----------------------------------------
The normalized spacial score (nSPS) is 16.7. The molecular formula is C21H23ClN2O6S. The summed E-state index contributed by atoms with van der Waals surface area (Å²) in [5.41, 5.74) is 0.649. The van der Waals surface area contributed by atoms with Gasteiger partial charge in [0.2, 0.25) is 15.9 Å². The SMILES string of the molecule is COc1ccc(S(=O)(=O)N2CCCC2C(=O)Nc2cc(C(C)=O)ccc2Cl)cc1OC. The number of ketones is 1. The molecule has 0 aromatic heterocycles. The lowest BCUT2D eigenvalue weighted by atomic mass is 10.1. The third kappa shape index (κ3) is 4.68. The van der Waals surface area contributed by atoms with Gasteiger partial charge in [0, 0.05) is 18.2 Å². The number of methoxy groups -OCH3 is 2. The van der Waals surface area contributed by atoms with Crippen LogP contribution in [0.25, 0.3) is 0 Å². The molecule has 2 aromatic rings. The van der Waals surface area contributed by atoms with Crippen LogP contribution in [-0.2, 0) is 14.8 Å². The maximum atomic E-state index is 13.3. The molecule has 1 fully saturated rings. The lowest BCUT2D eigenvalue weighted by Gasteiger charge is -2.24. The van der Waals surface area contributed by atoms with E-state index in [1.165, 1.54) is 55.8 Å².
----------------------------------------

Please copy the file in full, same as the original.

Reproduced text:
The normalized spacial score (nSPS) is 16.7. The molecular formula is C21H23ClN2O6S. The summed E-state index contributed by atoms with van der Waals surface area (Å²) in [5.41, 5.74) is 0.649. The van der Waals surface area contributed by atoms with Gasteiger partial charge in [0.2, 0.25) is 15.9 Å². The SMILES string of the molecule is COc1ccc(S(=O)(=O)N2CCCC2C(=O)Nc2cc(C(C)=O)ccc2Cl)cc1OC. The number of ketones is 1. The molecule has 0 aromatic heterocycles. The lowest BCUT2D eigenvalue weighted by atomic mass is 10.1. The third kappa shape index (κ3) is 4.68. The van der Waals surface area contributed by atoms with Gasteiger partial charge in [0, 0.05) is 18.2 Å². The number of methoxy groups -OCH3 is 2. The van der Waals surface area contributed by atoms with Crippen LogP contribution in [0.25, 0.3) is 0 Å². The molecule has 2 aromatic rings. The van der Waals surface area contributed by atoms with Crippen LogP contribution in [-0.2, 0) is 14.8 Å². The maximum atomic E-state index is 13.3. The molecule has 1 fully saturated rings. The lowest BCUT2D eigenvalue weighted by Gasteiger charge is -2.24. The van der Waals surface area contributed by atoms with E-state index in [1.165, 1.54) is 55.8 Å².